Approaching the problem of mediation competency, learning, and training design from this point of view suggests a number of interesting questions we can begin asking prospective mediators, in order to improve their psychological awareness, develop their emotional intelligence, and facilitate the design of more advanced training programs. For example:
· What are the most significant transformational learning experiences you have had?
· What made them significant or transformational for you?
· What did these experiences have in common that you might want to incorporate into a training experience?
· Why attend this training? What do you really want to achieve?
· What are your larger goals and priorities, and how might this training support them?
· What could block your ability to achieve these goals and priorities, and how could these obstacles be anticipated and overcome?
· What specifically do you want to be taught? How did you learn that?
· What do you think will be the best way of teaching what you want to learn?
· Who else should be trained? Why them? Who should not be trained? Why not?
· Who would be the ideal trainer? Why? Who would not? Why?
· What values, ideas, and skills do you most want to learn?
· How might those values, ideas, and skills be built into the content and process of the training?
· How will the training actually result in changed behavior? How should you be supported in changing?
· How might others support you in changing?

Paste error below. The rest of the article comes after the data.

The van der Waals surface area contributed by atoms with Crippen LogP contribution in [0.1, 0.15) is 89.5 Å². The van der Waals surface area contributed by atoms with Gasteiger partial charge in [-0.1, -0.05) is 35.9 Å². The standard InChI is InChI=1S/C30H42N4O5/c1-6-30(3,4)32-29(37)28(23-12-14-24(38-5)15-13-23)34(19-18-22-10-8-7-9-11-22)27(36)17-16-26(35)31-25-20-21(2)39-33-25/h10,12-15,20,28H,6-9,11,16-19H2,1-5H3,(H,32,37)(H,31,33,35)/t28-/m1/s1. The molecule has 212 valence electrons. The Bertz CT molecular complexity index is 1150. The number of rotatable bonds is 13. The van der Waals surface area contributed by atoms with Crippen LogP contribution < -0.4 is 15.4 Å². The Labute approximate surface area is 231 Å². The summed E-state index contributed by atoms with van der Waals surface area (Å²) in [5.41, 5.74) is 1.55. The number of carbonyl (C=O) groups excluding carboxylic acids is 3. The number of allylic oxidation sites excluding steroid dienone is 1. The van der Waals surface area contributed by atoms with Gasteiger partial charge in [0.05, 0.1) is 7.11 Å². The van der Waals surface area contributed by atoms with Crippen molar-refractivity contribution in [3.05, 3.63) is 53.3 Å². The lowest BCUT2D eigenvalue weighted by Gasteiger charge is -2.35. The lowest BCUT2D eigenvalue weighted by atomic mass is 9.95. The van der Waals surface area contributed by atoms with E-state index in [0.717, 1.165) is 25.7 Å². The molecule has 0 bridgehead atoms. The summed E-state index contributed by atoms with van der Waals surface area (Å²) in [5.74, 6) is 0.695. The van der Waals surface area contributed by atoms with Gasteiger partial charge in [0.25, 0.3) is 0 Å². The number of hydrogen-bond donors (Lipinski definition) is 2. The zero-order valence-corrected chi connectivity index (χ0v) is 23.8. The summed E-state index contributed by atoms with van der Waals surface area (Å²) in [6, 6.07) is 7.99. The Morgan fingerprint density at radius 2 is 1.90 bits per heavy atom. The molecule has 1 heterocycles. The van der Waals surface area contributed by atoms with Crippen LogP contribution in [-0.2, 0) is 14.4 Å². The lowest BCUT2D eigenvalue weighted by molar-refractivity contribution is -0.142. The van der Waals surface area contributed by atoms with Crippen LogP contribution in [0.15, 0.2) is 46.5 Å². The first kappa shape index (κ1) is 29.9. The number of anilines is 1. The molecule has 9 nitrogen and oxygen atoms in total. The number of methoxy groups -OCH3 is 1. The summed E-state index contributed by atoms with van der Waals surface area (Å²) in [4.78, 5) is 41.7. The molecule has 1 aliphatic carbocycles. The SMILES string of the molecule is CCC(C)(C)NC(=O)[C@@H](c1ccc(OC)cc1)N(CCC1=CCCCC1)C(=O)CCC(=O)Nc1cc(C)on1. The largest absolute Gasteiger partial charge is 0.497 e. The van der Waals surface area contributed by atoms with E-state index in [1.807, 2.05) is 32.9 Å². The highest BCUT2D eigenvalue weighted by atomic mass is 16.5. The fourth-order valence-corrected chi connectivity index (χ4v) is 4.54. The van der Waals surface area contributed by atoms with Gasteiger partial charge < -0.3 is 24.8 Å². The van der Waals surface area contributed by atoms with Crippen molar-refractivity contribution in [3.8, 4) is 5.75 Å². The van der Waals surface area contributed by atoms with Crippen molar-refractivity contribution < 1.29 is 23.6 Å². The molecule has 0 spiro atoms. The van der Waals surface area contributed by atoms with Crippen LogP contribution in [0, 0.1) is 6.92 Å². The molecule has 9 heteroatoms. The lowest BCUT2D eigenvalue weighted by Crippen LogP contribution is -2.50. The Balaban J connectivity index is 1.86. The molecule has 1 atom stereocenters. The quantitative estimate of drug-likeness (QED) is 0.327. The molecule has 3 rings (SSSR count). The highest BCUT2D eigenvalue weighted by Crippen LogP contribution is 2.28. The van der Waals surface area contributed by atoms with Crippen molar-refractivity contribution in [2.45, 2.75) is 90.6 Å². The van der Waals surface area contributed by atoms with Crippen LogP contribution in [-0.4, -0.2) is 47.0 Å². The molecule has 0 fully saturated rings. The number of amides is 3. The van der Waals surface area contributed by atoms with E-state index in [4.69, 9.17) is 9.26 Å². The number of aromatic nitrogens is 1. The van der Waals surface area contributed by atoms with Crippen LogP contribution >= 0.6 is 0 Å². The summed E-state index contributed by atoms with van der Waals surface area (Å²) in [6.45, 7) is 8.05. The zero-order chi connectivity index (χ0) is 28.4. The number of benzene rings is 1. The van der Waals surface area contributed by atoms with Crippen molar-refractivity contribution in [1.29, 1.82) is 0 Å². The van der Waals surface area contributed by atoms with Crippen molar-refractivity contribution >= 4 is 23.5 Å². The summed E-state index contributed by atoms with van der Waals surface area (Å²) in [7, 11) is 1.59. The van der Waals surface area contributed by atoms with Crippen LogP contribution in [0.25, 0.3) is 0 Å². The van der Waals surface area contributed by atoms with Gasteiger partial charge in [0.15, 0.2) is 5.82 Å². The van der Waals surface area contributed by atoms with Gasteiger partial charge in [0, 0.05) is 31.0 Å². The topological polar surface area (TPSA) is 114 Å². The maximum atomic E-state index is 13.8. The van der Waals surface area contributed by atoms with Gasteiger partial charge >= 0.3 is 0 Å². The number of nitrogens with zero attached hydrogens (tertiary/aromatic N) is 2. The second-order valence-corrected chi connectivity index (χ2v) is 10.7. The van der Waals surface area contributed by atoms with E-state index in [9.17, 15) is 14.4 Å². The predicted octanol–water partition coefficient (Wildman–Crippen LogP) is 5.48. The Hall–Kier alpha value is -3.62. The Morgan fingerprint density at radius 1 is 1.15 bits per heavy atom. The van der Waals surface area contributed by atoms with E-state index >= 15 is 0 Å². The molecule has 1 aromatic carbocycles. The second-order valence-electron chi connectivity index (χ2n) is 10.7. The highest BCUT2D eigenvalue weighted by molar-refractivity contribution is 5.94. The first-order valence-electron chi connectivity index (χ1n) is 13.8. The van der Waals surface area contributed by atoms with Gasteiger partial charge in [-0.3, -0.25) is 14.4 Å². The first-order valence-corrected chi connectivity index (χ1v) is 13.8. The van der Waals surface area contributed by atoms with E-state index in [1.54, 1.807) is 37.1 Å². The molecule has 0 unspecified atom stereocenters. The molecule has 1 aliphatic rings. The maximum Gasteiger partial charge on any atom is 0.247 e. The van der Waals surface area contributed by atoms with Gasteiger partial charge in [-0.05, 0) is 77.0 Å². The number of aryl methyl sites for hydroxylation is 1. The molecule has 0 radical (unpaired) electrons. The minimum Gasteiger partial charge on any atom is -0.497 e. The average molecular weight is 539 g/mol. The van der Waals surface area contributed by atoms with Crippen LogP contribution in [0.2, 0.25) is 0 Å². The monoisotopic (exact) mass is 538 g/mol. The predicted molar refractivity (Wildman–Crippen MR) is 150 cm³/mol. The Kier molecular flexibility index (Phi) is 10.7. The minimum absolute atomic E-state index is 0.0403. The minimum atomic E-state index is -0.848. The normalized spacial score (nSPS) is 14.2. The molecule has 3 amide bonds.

· Will the training lead to improved systems, processes and relationships? If so, how?
· How will you learn the art of what you want to do?
· Should the training encourage you to participate, think critically, and feel free to be yourself? How?
· How might your future needs and problems be anticipated in the content and process of the training?
· How will you know whether the training has been effective?
· Based on the answers to these questions, how should the training be designed and conducted?
The answers to these questions may collaterally help stimulate a number of potential growth areas in the field of conflict resolution, such as marital mediation between couples who would like to improve their relationship using mediation skills; applying conflict resolution systems design skills to a broad range of social, economic, and political issues; mediating the connections between families, community groups, workplaces, organizations; integrating conflict resolution skills into teambuilding and project management workshops; extending school mediations to encourage parents and teachers to work through their personal conflicts along with the children; working with a broad range of hospital and health care disputes that flow from the need to process grief, guilt, rage, and loss; and new ideas for resolving intractable international conflicts.
Part of the object of a truly meditative approach to education ought to be to encourage students to become responsible for their own learning, and teachers to be responsible for finding the deepest, most profound and effective way of supporting them. One way of doing so, inspired by paradoxical approaches to therapy, is by asking students to complete the following questionnaire before their training, then discuss their answers:
Please rate your expectations regarding the session we are about to have, and how you expect to participate on a scale of 1 to 10, 10 being highest.
1. How valuable an experience do you plan to have? (1 = terrible, 10 = fantastic):
2. How participative and engaged do you plan to be? (1 = asleep, 10 = extremely excited):
3. How much risk do you plan to take? (1 = none, 10 = serious adventure):
4. How open, honest and constructive do you plan to be? (1 = silent, 10 = painfully honest):
5. How willing are you to listen non-defensively and non-judgmentally to others? (1 = doing email, 10 = completely open):